You may not know this but Shahidan Kassim was the UMNO hero who received international coverage for his criticism that Sultan Iskandar and his elder son had been implicated in 23 criminal acts in the last two decades, including rape, assault and manslaughter. Shahidan was subsequently rewarded with Perlis Chief Ministership by Mahathir for accomplishing his mission (*grin*).
Therefore, let’s call a spade a spade. It wasn’t Mahathir alone in stripping away the rulers’ immunity. All political parties, including the oppositions, and the ordinary folks wanted the God-like Sultans be curbed of its unlimited power. If the Johor crown prince’s grandfather had behaved and delivered a good role model, the rulers’ immunity would have remained until today.
But the Gomez incident was not the first time that Sultan Iskandar had shown his temper. In 1987, while serving as Agong (King), he was accused of attacking a golf caddie at the Cameron Highlands golf club and had eventually killed him. The golf caddy, apparently, laughed when the Sultan missed a golf stroke. Thinking the caddy was laughing at him, the sultan swung his golf club and murdered him on the spot.
The murder case was swept under the carpet by Mahathir administration. In a way, Mahathir had actually “helped” the Sultanate of Johor. Thereafter, rumours linking the murdered caddy and his brother – private Adam Jaffar – a Malay Regiment soldier who went amok for revenge with his M16 automatic assault rifle in the Chow Kit area, killing an elderly man and wounded several others.
Chow Kit was deserted like a war zone the next day on 19 Oct 1987. Just like the “Rambo” film, Private Adam refused to surrender and requested to meet his superior, a General. The soldier was subsequently persuaded to give up arms, arrested and sent to a mental institution and haven’t been heard of since.
There were also reports alleging that Iskandar would put a shotgun strapped to the dashboard of his Rolls-Royce when he travelled on the roads of Johor, with red light and siren on. Anybody who dared overtaking him would be slapped with exorbitant fines for speeding, or requiring them to perform squat jumps.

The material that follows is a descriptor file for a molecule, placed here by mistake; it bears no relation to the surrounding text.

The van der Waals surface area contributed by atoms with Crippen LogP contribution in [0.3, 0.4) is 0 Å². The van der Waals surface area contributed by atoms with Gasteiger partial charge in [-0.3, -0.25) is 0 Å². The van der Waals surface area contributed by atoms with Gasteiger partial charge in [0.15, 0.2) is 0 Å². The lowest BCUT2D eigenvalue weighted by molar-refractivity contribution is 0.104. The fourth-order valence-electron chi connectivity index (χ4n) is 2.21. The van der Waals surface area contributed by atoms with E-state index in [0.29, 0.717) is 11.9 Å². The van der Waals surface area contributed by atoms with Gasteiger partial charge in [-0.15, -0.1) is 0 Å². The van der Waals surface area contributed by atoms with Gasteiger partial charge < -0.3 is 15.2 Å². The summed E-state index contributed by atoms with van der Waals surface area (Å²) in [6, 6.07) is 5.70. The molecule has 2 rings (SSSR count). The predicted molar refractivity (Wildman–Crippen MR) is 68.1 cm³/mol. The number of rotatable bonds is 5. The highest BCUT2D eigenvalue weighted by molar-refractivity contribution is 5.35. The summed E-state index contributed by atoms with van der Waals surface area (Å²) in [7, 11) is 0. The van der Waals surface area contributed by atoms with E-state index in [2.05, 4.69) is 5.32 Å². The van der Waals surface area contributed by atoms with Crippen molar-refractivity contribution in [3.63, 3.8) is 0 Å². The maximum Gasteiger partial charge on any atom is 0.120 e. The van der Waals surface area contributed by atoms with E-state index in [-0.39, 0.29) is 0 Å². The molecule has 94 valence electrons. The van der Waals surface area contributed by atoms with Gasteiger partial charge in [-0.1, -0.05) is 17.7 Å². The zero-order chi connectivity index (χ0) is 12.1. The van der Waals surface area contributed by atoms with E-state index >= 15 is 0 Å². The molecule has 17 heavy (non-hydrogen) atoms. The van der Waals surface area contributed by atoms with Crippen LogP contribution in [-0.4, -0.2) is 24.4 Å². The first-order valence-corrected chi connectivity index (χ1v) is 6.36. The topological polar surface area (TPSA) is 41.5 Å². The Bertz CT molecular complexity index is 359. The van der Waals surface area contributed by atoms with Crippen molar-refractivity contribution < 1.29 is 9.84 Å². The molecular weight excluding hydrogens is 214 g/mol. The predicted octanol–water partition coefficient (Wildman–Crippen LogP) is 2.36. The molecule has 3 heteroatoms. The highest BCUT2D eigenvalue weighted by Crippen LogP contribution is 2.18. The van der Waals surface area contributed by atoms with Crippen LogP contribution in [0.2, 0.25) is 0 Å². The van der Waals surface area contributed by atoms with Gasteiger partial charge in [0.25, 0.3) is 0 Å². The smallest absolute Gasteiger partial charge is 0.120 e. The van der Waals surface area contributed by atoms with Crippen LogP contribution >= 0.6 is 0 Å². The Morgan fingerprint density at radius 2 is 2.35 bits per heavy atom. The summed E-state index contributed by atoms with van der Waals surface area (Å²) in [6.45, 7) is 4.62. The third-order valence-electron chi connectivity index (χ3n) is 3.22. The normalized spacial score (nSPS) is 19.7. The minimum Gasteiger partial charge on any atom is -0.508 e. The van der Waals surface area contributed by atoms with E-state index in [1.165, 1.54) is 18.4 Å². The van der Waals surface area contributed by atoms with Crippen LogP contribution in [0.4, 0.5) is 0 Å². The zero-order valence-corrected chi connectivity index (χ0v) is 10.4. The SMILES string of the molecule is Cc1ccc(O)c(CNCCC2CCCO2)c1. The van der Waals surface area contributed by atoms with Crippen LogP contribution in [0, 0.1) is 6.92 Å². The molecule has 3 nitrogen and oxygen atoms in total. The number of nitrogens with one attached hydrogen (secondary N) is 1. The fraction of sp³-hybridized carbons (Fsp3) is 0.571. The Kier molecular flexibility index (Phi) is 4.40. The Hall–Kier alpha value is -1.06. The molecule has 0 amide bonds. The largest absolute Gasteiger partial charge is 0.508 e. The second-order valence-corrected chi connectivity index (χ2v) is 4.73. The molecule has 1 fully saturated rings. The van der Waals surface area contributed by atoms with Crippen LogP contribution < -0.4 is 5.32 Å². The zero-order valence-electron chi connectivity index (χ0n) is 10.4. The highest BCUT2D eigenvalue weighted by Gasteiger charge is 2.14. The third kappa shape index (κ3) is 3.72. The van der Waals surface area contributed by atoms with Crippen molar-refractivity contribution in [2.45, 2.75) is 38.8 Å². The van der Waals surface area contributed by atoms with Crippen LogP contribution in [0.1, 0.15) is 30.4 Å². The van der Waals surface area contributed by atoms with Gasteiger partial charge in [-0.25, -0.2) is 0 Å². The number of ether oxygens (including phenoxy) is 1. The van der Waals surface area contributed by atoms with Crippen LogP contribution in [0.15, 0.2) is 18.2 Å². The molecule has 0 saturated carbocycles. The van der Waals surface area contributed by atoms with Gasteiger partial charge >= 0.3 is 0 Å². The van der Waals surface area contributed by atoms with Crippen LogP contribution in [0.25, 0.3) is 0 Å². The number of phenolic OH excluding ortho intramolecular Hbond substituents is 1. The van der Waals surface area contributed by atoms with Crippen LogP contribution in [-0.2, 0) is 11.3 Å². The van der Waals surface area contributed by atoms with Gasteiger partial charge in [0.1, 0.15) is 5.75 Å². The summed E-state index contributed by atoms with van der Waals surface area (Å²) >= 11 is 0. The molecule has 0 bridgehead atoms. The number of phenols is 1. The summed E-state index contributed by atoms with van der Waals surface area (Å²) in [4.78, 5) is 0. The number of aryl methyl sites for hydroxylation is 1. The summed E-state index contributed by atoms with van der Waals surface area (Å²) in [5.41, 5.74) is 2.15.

Other mind-boggling stories included how Iskandar chained two policemen in a dog kennel for issuing him traffic summon. Together with a case of assaulting 6 people, the chaining fiasco ultimately convinced Iskandar’s father – Sultan Ismail – of stripping him as Tunku Mahkota (Crown Prince) in 1961, just 2 years after he was appointed.
There were also stories about hotels and clubs around the state of Johor wouldhide their attractive-looking female staff away when Johor royals turned up. In 1973, Iskandar was convicted of assault and was sentenced to 6 months imprisonment. Five years later, he was charged and convicted of manslaughter after shooting and killing a man near his private helicopter.
Fortunately to him, his father, Sultan Ismail, intervened and granted official pardons to Mahmud Iskandar in both cases. Iskandar’s antic gained world’s attention when several British newspapers published pieces on Sultan Iskandar’s coronation with headlines – “Killer becomes King” and “King a Killer” – leading to diplomatic scandal between the United Kingdom and Malaysia.
The present Johor crown prince Tunku Ismail Sultan Ibrahim might still feel insulted when his family was stripped away the VVIP treatments during the 1992 crisis. But at least the royal family still lives and travels with “style and luxury”. None of his family members were harmed or murdered in any away. Has Mahathir done the wrong thing by clipping the rulers and families of absolute immunity? The answer is obvious.